Why is it Happening - Learning first-hand from technology industry leaders who are regularly in the field with customers can provide valuable insight into current and future trends. In late June, 2012, Saugatuck Technology’s Bill McNee and Mike West met up with Paul Daugherty, Chief Technology Architect at Accenture in an extended interview, first published in Saugatuck’s CRS-CLS research service. As a courtesy to our broader readership, here we provide a condensed version of Daugherty’s viewpoints across a range of issues. In the interest of space, we have eliminated Saugatuck’s questions, and instead provided a header for each section that encapsulates the topic area that is being discussed by Daugherty.
Key CIO Issues Today: Broadly speaking, I see three key categories of issues that CIOs are grappling with today – and they all revolve around 1) balance, 2) priorities, and 3) talent. In regards to balance, there is the perpetual struggle that CIOs have to balance the needs of the business [in an ever changing business environment] with the need to be more efficient and cost effective, and operate in a very tight cost-control mind set. The second issue is priorities. Keeping a balance requires business and IT leaders to prioritize . . . their new choices in technology, and how they can be used to solve business problems. The third issue is around talent. With the vast changes in technology, talent is moving to the forefront as a critical challenge. This applies to talent to support their existing [legacy] systems to keep the current ship running, but it also increasingly applies to the retooling of talents to support areas like Cloud, big data and mobility, as CIOs incorporate these new technologies into their IT organizational roadmap.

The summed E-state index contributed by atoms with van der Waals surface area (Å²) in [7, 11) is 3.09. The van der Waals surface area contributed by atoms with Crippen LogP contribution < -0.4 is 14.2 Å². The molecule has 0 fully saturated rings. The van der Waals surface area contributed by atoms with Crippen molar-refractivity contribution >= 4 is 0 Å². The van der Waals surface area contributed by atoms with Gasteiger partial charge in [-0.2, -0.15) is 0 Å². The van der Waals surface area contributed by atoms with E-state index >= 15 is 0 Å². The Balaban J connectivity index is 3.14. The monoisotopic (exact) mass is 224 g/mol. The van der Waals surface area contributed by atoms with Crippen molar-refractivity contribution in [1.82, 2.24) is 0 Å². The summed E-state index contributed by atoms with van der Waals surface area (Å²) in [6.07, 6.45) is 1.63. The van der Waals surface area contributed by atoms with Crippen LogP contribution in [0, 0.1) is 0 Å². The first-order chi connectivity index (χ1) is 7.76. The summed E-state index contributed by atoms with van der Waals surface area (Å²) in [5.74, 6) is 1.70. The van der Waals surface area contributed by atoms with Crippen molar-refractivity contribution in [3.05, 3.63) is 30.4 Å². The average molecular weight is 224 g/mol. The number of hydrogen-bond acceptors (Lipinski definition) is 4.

Growing Focus Around Innovation: We are absolutely seeing an increasing focus on innovation, and using technology to drive business innovation. And I think it does go in cycles – look back to the global downturn in 2008 and 2009. At that point in time, we saw a real shift of focus on cost and cost effectiveness and efficiency. When we came out of the downturn, and as the business climate started improving, we saw a real shift to innovation which happened to come together with all the new technology that I have been talking about.
However, I would say there is a broader trend at work here, which is about the “consumerization of technology.” We have done some research on this and the data shows that the amount consumers are spending on their own technology – the amount that you and I spend buying our own personal technology – now exceeds what companies spend on a per capita / individual basis on new technology. That is causing a real shift in mindset.
The net impact is that it creates pressure in the enterprise to adapt those same sorts of consumer technologies to meet the expectations of customers, business partners, and employees. I firmly believe that the focus around consumerization is really an underlying driver and enabler of a lot of the innovation that we are seeing.